In her book ‘Conflict 101: A Manager’s Guide to Resolving Problems So That Everyone Can Get Back To Work’ Susan H Shearouse says:
“On survey after survey the biggest complaint workers have is the perceived unwillingness of managers to take action against poor performers’
What’s going on here?
Constructive Criticism – In Confidence
Well firstly, I guess it’s likely that some of these worker’s perceptions are incorrect. All effective managers deal with poor performance ‘in confidence’. They deal with the problem in a one to one conversation and the only other people who might know about that conversation are the senior manager and, maybe, HR. Not surprisingly very few employees like to talk about a conversation they’ve just had with their manager where they have received constructive criticism on their performance
So, it’s likely that in some cases the poor performance is being dealt with – behind closed doors
In my 15 years experience of training and coaching managers I’ve met many, many managers who certainly were unwilling to take action against poor performance – to give constructive criticism to the employee about their performance (and many years ago I too was that unwilling manager)
Constructive Criticism – The ‘Problem’
So what’s the problem with giving constructive criticism in order to deal with poor performance? Here are the three main reasons I see managers having a problem giving constructive criticism – and some ideas on how to deal with those problems
- Not sure if there actually is a performance problem
Many of the managers I have coached have asked me this question:
Is there actually a problem with the employee’s performance that I need to deal with or is it just a difference in style?
The issue here is that the manager can’t confidently establish if there actually is a performance problem. They know there is a ‘problem’ but they don’t know if it is a performance problem
The easiest way to answer the question is by answering another question:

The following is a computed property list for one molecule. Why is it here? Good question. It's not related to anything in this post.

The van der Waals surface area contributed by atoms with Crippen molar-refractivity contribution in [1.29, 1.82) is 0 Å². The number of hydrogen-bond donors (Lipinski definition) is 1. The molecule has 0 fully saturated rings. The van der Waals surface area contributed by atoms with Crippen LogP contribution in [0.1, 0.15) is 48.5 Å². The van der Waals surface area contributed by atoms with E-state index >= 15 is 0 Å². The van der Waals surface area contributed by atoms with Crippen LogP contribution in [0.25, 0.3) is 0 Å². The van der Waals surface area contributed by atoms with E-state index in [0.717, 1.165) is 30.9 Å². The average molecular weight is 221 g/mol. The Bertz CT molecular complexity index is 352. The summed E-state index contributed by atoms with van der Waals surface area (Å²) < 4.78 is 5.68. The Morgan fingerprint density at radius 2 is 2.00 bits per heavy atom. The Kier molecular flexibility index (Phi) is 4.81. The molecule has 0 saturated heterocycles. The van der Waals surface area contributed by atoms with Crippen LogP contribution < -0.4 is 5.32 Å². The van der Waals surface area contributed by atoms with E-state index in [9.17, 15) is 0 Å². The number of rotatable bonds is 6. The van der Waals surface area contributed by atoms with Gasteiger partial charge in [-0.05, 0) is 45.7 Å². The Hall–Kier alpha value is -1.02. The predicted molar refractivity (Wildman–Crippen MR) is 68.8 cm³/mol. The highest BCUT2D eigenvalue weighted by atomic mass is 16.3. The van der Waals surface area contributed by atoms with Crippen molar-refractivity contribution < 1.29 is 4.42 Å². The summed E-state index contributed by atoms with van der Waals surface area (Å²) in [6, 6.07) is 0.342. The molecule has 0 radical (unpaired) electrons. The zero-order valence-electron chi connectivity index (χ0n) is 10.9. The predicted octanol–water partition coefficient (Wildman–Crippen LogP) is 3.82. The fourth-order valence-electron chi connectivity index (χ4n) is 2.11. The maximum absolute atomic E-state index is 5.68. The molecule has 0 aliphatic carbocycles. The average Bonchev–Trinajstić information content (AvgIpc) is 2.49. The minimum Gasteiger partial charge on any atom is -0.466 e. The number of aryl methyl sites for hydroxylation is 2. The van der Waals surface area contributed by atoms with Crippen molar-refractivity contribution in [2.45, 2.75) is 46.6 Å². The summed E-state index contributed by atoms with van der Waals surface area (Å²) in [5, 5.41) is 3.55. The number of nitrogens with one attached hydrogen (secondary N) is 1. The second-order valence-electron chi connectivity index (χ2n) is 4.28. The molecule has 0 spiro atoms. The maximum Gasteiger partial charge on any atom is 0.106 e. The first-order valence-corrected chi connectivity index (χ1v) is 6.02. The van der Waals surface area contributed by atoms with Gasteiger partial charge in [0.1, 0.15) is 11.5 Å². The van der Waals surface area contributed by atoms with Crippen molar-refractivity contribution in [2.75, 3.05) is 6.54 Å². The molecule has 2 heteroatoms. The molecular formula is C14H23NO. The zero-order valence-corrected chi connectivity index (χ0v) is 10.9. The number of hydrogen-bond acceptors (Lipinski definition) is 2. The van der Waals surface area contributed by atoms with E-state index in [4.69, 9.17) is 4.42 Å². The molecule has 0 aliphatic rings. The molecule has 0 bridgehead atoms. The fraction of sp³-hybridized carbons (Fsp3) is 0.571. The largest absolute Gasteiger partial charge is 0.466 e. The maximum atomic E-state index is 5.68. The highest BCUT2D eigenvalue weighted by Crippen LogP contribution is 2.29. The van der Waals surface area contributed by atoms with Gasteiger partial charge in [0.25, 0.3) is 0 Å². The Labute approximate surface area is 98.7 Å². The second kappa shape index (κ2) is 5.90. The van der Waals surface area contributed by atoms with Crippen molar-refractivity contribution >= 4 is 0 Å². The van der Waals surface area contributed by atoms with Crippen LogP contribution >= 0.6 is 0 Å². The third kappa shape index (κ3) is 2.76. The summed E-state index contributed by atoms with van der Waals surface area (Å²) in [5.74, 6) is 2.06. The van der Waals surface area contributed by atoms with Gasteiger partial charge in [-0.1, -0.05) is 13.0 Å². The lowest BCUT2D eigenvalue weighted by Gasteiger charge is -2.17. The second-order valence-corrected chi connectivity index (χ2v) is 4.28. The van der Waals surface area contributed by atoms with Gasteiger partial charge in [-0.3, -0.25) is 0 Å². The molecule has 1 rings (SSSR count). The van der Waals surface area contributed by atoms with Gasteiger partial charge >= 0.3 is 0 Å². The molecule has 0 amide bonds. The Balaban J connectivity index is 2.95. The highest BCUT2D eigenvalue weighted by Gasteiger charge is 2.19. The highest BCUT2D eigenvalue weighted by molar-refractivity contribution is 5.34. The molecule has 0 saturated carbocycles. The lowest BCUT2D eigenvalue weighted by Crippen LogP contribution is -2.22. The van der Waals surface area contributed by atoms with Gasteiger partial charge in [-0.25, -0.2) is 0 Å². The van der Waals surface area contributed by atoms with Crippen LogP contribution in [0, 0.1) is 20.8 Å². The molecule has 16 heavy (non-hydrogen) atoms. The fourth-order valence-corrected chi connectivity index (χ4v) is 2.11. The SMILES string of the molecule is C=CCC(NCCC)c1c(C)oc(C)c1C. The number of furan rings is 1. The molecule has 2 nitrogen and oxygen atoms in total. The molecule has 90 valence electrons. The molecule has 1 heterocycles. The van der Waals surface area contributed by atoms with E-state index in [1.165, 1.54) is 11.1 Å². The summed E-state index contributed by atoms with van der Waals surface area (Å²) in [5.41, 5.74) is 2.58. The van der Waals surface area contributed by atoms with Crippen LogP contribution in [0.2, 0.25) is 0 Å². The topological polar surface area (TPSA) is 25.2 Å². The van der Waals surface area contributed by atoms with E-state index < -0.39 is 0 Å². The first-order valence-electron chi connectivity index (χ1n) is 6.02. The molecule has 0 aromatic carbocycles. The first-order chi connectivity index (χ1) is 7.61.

What are the business consequences?
If there is a negative consequence to the business then there is a performance problem
(Read more about how to use this question in Improving Employee Performance: Is it them, or is it me?)
- Don’t know how to describe the performance problem
Most business owners and managers, in my experience, don’t find it too difficult to give constructive criticism on the quantifiable element of their employee’s performance. They don’t find it too tough to say something like ‘We agreed you would produce 30 units a day. This record shows you’re producing 20. Can you agree there’s a problem here with your performance?’
What many managers find much more challenging is giving criticism on the unquantifiable elements of the employee’s performance. This is how managers often describe this type of issue to me
- He’s got a poor attitude
- She lacks confidence
- He’s not a team player
- She’s arrogant
Clearly it’s not too hard to see the problem managers have with raising these types of issue. The answer is to focus on the employee’s behaviours. The skill is in being able to answer the question:
What does it look like?
So, what does your employee’s ‘poor attitude’ look like in practice? What are they doing (or not doing) that’s causing a problem?
When we focus on behaviours we are able to give criticism that is easy for the employee to understand and accept (and much easier for us, as managers, to deliver)
- Don’t know how to gain agreement to improving poor performance
When we are giving positive criticism, we are seeking to motivate the employee to make a change – a change that leads to improved performance. Here’s a useful model for explaining the need and gaining agreement to making that change:
ACTION & RESULTS & CONSEQUENCES = AGREEMENT
Action relates to the behaviours we have identified at 2. above. Results is about defining and explaining the results of those actions and consequences are the consequences to the business (as we explored in 1. above)
Most employees don’t want to be the cause of negative consequences. They don’t want to cause problems for the business, the team, for you or (of course) for themselves. Helping the employee to see the results and consequences of their actions gains agreement to improvement
(Read more on how to use Action & Results & Consequences at ‘How to Give Constructive Criticism Using A>R>C’)
Constructive Criticism Summary
There are many reasons why it’s critically important that we, as managers, learn how to give constructive criticism so that we can effectively take action to deal with poor performance. As Susan Shearhouse’s comment would suggest one of the key reasons is that failure to deal with poor performance seriously annoys our employees who are performing effectively
And annoyed employees are (usually) demotivated employees. And demotivated employees rarely perform to the best of their ability. Why would they? After all, if we don’t deal with underperformance they too could under perform to their hearts content – and nothing will happen
Want to read more about how to give constructive criticism?
Why not take a look at my e-book ‘Motivating Your Staff to Improve Their Performance with Positive Criticism’ – a step-by-step guide for giving criticism in a way that your staff member finds easy to understand and easy to accept and that motivates them to make a change that improves their performance. More details HERE